President Barack Obama delivers his Inaugural address at the ceremonial swearing-in at the U.S. Capitol during the 57th Presidential Inauguration in Washington, Monday.
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NEW YORK — President Obama's emphatic gay-rights advocacy in his inaugural address thrilled many activists. Yet almost immediately came the questions and exhortations as to what steps should be taken next.
“I was very moved,” said Jon Davidson, legal director of the gay-rights group Lambda Legal. “But there's a lot more to do in the four years to come. ... It's not like everything is fine.”
Items on the activists’ wish list include appointment of America's first openly gay Cabinet member, steps to curtail unequal treatment of same-sex couples in the military and an executive order barring federal contractors from workplace discrimination on the basis of sexual orientation.
The paramount priority for many, however, is same-sex marriage. Never before Monday had an inaugural address conveyed support for marriage equality, and activists now hope the Obama administration will take concrete steps to follow up, including escalated engagement in pending Supreme Court cases.
“Why wouldn't they decide to stand on the right side of history?” Davidson asked.
Obama broached the broader issues in his speech by classifying the Stonewall gay-rights riots of 1969 as a civil rights milestone on par with those in the struggles on behalf of blacks and women.
Then, alluding to marriage, he said, “Our journey is not complete until our gay brothers and sisters are treated like anyone else under the law, for if we are truly created equal, then surely the love we commit to one another must be equal as well.”
Richard Socarides, a former Clinton White House adviser on gay rights, termed the address “perhaps the most important gay-rights speech in American history.”
Among Obama's in-person audience were the Supreme Court justices who will be hearing oral arguments in March on two same-sex marriage cases. They will be considering both California's constitutional ban on gay marriage and provisions of the 1996 Defense of Marriage Act denying federal recognition to same-sex marriages, which are now legal in nine states and the District of Columbia.
The Obama administration already has said those DOMA provisions are unconstitutional and is no longer defending them, leaving that task to a legal team hired by Republicans in the House.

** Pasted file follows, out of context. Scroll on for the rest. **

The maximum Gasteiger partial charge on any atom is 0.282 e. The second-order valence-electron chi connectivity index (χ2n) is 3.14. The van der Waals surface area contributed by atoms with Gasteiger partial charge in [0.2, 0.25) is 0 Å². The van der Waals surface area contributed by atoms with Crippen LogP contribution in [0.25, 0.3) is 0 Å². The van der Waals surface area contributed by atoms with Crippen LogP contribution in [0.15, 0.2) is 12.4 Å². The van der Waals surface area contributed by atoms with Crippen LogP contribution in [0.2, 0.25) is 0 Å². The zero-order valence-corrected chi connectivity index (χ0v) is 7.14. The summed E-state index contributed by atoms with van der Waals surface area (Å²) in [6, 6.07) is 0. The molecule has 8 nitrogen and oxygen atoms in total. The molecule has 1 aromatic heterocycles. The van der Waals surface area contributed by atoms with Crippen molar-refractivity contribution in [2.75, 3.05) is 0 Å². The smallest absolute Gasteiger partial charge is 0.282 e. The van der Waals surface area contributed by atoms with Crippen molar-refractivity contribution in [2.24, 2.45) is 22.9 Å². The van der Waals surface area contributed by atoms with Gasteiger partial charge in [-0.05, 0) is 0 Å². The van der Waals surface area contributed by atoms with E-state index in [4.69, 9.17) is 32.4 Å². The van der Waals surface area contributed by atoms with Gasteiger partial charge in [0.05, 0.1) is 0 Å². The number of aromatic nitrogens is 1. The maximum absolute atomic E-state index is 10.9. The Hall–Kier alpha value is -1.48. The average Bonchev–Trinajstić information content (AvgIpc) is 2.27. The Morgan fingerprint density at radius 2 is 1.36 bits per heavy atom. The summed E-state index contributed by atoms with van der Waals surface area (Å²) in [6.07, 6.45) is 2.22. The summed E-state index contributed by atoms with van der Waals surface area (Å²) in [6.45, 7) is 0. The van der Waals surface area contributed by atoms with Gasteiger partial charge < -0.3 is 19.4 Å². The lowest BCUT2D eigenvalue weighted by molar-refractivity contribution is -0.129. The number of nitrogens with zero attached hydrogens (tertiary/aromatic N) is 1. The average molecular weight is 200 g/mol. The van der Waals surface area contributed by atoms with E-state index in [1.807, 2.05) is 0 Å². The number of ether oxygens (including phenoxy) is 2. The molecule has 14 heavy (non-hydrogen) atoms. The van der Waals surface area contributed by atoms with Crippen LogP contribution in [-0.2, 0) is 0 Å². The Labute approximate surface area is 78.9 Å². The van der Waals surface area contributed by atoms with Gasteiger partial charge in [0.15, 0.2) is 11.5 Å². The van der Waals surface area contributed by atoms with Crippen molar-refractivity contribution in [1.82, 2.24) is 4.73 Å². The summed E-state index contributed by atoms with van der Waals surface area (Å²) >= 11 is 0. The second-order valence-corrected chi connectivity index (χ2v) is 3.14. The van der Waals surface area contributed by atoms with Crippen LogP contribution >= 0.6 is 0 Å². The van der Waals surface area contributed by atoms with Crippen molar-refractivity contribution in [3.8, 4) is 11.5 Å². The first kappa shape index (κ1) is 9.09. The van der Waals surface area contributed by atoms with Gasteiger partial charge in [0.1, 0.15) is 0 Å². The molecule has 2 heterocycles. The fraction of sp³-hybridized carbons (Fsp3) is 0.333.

Gay-rights activists say the Justice Department could take further steps in that case, notably by filing papers with the high court aimed at placing an even higher burden on DOMA's defenders to justify the government's unequal treatment of same-sex couples.
Activists also hope the administration will file a friend-of-the-court brief in the California case, joining with those who argue that the 2008 Proposition 8 ballot measure banning gay marriage in the state violated constitutional guarantees of equal protection.
Fred Sainz of the Human Rights Campaign, a national gay-rights group, said filing such a brief would be a “natural extension of the inaugural remarks,” which he depicted as “an incredibly eloquent equal-protection argument.”
Political repercussions will probably be discussed further before the White House makes a final decision on the Supreme Court cases, Sainz said. But he suggested the administration had realized — after Obama's re-election — that advocating for same-sex marriage is “both morally right and politically right.”
Obama has long portrayed himself as a gay-rights supporter and played a key role in ending the “don't ask, don't tell” policy in 2011 so gays could serve openly in the military. But only last year, after what he described as a process of “evolving,” did Obama come out publicly in favor of gay marriage, and even now legally married gay couples in the military are denied some important benefits accorded to heterosexual married couples.
On Tuesday, the White House directed to the Justice Department questions about whether the administration would file a friend-of-the-court brief in the Proposition 8 case. The department declined to comment.
Meanwhile, the defenders of Prop 8 filed their opening brief with the Supreme Court on Tuesday, arguing that the justices should allow public and political debate over same-sex marriage to continue rather than impose a judicial solution.
Other opponents of same-sex marriage took note of Obama's inaugural remarks, in some cases with alarm and anger.
“Their implications are morally devastating for the definition of marriage,” wrote Danny Burk, a professor of biblical studies at the undergraduate arm of the Southern Baptist Theological Seminary in Louisville, Ky. Burk, in a blog posting, contended that Obama's rationale for legalizing marriage for gays could be extended to polygamists as well.
Brian Brown of the National Organization for Marriage, which has campaigned against same-sex marriage in many states, criticized Obama's decision to raise the topic in his address.
“A presidential inauguration should be a time for the nation to come together,” Brown said. “Instead President Obama chose to voice his support for a radical agenda advanced by some of his biggest campaign contributors to redefine marriage for everyone.”
Follow David Crary on Twitter at http://twitter.com/CraryAP
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